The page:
20 21 22

Cf. Bedi (1999). Cf.See Box 2.

In 1965, Gordon Moore observed an exponential growth in the number of transistors per integrated circuit and predicted that this trend would continue [see Moore (1965)]. His observation has developed into a general observation of the continued rate of very rapid growth in ICT capacity.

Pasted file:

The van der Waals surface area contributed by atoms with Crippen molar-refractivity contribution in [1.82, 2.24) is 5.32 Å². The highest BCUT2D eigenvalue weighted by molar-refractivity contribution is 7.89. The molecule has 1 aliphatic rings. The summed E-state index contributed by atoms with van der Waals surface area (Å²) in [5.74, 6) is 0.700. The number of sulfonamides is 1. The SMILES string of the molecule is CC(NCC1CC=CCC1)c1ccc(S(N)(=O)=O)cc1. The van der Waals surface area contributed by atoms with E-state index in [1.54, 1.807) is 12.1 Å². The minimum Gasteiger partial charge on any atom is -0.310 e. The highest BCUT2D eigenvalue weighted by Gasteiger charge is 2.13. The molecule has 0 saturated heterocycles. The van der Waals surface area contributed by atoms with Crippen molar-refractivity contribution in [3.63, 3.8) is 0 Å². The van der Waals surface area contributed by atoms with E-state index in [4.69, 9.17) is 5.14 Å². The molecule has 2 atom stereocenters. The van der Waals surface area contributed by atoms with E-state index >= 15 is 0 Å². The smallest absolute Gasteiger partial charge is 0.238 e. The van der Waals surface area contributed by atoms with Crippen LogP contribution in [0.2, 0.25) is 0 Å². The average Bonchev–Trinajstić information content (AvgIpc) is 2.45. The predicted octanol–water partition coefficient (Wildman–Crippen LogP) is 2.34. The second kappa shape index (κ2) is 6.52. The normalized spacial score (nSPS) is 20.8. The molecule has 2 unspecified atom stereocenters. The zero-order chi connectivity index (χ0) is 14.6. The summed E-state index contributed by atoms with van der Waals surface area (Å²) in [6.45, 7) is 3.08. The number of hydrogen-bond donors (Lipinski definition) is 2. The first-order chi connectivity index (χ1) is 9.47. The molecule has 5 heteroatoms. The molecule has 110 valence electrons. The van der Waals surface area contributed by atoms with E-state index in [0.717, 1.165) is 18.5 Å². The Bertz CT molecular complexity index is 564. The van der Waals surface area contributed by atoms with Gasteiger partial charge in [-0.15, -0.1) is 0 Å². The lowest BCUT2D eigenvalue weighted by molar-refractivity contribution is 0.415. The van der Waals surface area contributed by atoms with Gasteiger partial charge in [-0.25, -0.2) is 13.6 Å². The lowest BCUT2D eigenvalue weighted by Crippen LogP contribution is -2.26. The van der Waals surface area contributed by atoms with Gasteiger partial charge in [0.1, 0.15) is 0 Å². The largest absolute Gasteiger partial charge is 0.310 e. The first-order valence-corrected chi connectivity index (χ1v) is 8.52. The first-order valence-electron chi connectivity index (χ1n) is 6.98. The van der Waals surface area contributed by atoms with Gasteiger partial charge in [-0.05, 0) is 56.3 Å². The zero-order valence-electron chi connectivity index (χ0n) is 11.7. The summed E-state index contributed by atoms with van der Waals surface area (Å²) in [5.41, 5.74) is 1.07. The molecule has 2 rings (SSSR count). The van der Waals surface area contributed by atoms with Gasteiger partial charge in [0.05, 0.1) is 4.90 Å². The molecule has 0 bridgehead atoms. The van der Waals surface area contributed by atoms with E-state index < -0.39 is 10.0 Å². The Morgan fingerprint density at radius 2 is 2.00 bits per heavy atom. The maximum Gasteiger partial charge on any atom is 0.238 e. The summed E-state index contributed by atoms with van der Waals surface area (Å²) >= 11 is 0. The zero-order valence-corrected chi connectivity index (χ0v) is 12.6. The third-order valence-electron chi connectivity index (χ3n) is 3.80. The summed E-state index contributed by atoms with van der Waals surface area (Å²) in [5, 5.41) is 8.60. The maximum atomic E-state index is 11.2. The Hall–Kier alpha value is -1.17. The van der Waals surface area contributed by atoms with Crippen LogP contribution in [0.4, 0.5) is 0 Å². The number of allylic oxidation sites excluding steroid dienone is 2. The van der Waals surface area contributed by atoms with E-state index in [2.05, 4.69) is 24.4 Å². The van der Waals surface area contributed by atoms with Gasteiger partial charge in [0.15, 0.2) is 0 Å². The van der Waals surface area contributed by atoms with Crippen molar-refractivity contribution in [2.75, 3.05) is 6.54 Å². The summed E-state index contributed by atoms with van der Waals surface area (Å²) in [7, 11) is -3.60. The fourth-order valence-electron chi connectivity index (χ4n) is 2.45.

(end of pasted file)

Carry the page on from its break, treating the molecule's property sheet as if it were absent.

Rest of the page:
previously installing extensive fixed networks), that does not match the capacity and performance of OECD countries whose own use of ICTs is also making giant strides. 46. The general thesis set out here that ICTs will act more effectively as drivers of economic growth in more ICT-intensive economies clearly suggests that the gap in the national dividend reaped from ICT investment by OECD countries and LDCs will continue to widen, and for some considerable time. Better-resourced developing countries transition economies, middle-income countries and those with advantages of scale are more likely to secure national economic benefits from ICTs more swiftly than LDCs. But they, too, are likely to experience a widening gap in ICT-related national growth, in the short term at least. Complementary factors, such as the availability of human capital and the enabling environment for business performance, will have a considerable impact on the ability of individual firms and (thereby, in time) national economies to increase the pace of ICT-related gains, but the time-lag involved will also be substantial, and few if any countries will be able to adjust their business environment quickly enough to keep pace with the most ICT-intensive countries in the OECD area. 47. The consultancy Analysys, in work for the World Bank and its Information for Development Program, known as infoDev,23 has developed a persuasive typology of national economies grouped according to their economic and structural readiness to take advantage of ICTs, dividing developing countries into four categories: Group B those, generally with higher levels of development, [] liberalised networking regulations and an open approach to trade, which are most likely to grow quickly in a network economy Group C1 those in which the outcome between growth and a widening development gap is likely to depend on the quality of policy reform and practice Group C2 those requiring extensive policy reform in order to benefit on any scale Group C3 the poorer developing countries where the net impact of new networking is expected to be small relative to the existing sources of poverty and instability, which are unlikely to secure significant gains and likely to experience a widening digital divide for many years to come. In summary, Analysys suggests in principle that: Part of the developing world will be projected into a turbulent period of rapid progress, but most will be left behind, locked into vicious circles of poverty and instability as the gap between rich and poor nations widens again.24 49. This is the pessimistic view of the digital future at its starkest. I would offer three counterarguments in mitigation. 50. First, as the Analysys typology makes clear, not all developing countries suffer the same disadvantages as LDCs. A number have successfully established ICT production sectors and some middleincome countries have experienced very high degrees of diffusion of new ICTs (such as mobile telephones)